I -- I know that's not true. Common sense will tell you, that's not true.
Can you please put this to bed?
CAROL: So the average, and we've talked about before, average is not necessarily the median. It's often dragged up by the wealthy, at the top end.
But the average American is in better shape, going into this potential recession or stagflation. Or whatever it is, that we're about to face, and kind of in the middle of.
Than they have been in other recessions. The personal saving rates, is around, I think 6.2. 6.3 percent. As of the end of March, which was the last number that came out.
Now, that is worse than where we were, in 2019 and 2020, going in, you know, to the pandemic decisions.
But it's not through horrible, on a historic level.
We had people pay down a lot of their credit card debt. You know, with the relief funds. And what not, that they were staying home in the pandemic. Now, that started to creep back up again.
So today, they are in better shape. But the trajectory, particularly with the inflation as we know, is eating away at that.
So I would imagine that the personal saving rate will continue to decline. We will continue to see balances increase on their credit cards, and at some points, the consumer won't have that strength, in their balance sheet, and probably will also be making decisions to just punt certain expenditures, because their poor expenditures of living every single day, have gone through the roof.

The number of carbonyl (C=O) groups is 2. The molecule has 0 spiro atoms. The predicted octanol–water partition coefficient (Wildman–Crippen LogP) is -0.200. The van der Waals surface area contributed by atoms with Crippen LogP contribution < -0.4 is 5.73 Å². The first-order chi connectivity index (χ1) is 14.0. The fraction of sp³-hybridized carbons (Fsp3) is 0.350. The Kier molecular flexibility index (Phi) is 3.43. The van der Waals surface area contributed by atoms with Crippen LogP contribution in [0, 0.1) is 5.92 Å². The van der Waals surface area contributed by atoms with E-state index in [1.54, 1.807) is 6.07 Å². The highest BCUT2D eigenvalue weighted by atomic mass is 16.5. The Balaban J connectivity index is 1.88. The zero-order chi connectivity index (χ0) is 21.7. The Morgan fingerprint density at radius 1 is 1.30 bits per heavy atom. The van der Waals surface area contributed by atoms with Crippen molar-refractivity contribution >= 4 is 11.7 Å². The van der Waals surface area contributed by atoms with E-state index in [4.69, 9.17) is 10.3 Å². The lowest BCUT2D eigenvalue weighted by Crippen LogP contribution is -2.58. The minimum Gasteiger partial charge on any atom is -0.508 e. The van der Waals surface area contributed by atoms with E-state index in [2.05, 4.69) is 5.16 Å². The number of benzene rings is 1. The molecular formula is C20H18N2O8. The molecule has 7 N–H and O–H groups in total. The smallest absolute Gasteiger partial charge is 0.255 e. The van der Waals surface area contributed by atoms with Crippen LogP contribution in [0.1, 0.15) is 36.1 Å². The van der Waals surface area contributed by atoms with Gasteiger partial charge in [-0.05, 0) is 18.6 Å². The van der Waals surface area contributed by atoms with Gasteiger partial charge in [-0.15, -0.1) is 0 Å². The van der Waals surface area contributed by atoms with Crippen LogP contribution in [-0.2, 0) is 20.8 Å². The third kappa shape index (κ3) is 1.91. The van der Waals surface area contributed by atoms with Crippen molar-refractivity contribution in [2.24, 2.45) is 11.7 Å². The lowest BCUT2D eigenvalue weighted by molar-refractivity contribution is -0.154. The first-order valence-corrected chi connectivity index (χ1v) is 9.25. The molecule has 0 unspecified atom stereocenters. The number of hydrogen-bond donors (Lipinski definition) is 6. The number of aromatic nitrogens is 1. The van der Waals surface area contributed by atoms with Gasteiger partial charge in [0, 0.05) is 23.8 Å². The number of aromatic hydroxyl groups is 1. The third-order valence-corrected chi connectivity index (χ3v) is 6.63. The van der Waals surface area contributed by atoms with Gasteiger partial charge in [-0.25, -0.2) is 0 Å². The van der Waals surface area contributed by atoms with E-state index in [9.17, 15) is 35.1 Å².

GLENN: So we have some questions come in from the audience, and I want to go over a couple of them. Steve and Mary wrote in. You find write in, by the way, GlennBeck.com/question.
I keep hearing about food shortages. Some say that famine is come. My wife and I keep arguing, back and forth. She says, this is really the rest of the world. And not us.
Yes. Food will be more expensive because of inflation, but we won't have shortages. Which one of us is right?
GLENN: Probably splitting that down the middle. Certainly there is again or some crisis across the globe. We've heard that clip that you played from the fantastic Samantha Power, who doesn't seem to care. That potentially 40 to 65 percent of the world could be food and secure, or face starvation. Because we don't have enough fertilizer.
Certainly, we are in a better position, in the United States. But it depends on things going the right way.
I mean, we've seen that we've had a bout of avian flu, that we had to contend with. You know, it depends on crop yields. It depends on our government, not just doing stupid things, and we're seeing them pulling -- you know, feed out of -- you know, of the farm, in order to put it into gasoline, so that they don't have to drill for more oil.
I mean, they don't make the best decisions.
So I wouldn't say, that there isn't a possibility, that we're going to have issues here. Because I think there is that possibility. It just probably isn't as stark, as it is, in the rest of the world.
That being said, nobody has ever been upset for being too prepared. So be prepared for that. Worst-case scenario.
GLENN: Ron in New York wrote.
I think my job is secure.
But so did my grandfather. Or my great grandfather during the Great Depression. How do we know what's coming?
What's the difference? And how do we prepare?